2017 Fall Forum: Health and the Environment in North Carolina

Duke University Environmental Health Scholars Program

Julia Kravchenko

M.D., Ph.D.
Assistant Professor of Surgery
Duke University

juliaDr. Julia Kravchenko is an Assistant Professor in the Department of Surgery, Duke University Medical Center. She studies the role of multiple factors in disease risks, disease incidence, prevalence, and patients’ survival with the focus on the role of environment (e.g. air and water quality, extreme temperatures, etc.). She works within the Environmental Health Scholars Program at Duke University School of Medicine that is led by Dr. H. Kim Lyerly and aims to investigate the relationships between health, environmental, and medical care data in North Carolina and the U.S. She also does Medicare-based and Medicare-linked large health data analysis of cancer and chronic non-cancer disease incidence, progression, treatment effectiveness, and survival among the older U.S. adults, as well studies the role of comorbidities in cancer patients in treatment choice and patients’ survival.

One of Dr. Kravchenko’s research topics is evaluation of how improving air quality in North Carolina impacts respiratory, cardiovascular, and cerebrovascular morbidity and mortality: i.e., in what degree cumulative effects of federal and North Carolina acts and regulations were beneficial for the health of residential populations.

Another research topic is the health of residential populations living in close proximity to Concentrated Animal Feeding Operations (CAFOs) in North Carolina. While North Carolina remains the second largest U.S. producer of pig and hog products, the spectrum of potential health impacts of this industry on human health remains unclear. Also, while contamination of surface water near CAFOs is regulated to some extent, emission by CAFOs air pollutants remain unregulated. Therefore, it is important to evaluate wide spectrum of diseases and the effectiveness of medical care of NC residents living near CAFOs, including such vulnerable to environmental exposures groups as children, people with chronic diseases, and older adults. That will help to develop targeted prevention and improve health care in affected communities and inform the specialists in air quality in their studies on air quality standards and regulations for CAFOs areas.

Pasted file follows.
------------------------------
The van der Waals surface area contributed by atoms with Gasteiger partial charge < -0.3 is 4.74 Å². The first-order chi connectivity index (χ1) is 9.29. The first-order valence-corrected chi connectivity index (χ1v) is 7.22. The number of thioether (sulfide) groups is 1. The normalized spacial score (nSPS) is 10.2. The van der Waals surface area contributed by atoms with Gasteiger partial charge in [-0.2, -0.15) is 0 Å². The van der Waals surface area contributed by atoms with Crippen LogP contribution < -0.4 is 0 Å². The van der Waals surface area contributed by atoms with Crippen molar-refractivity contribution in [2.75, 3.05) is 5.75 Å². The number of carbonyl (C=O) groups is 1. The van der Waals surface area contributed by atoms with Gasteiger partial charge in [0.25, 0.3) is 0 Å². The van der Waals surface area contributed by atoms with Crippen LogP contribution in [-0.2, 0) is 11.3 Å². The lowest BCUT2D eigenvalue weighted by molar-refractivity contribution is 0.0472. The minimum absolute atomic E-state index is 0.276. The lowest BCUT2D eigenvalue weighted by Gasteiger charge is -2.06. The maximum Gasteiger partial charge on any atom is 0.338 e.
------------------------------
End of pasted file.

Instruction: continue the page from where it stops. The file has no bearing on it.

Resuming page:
Among Dr. Kravchenko’s undergoing studies are also evaluation of the health of people living in close proximity to coal ash pits in North Carolina, and analysis of contributions of environmental factors to geographic disparities in morbidity and life expectancy in the U.S with the goal to identify the critical barriers to improving population health in the U.S. and help to develop the interventions that address specific factors that drive health disparities.

Dr. Kravchenko received her M.D. degree from Minsk State Medical University (Belarus) in 1992, and her Ph.D. at the Belarussian Medical Academy of Postgraduate Education in 1999.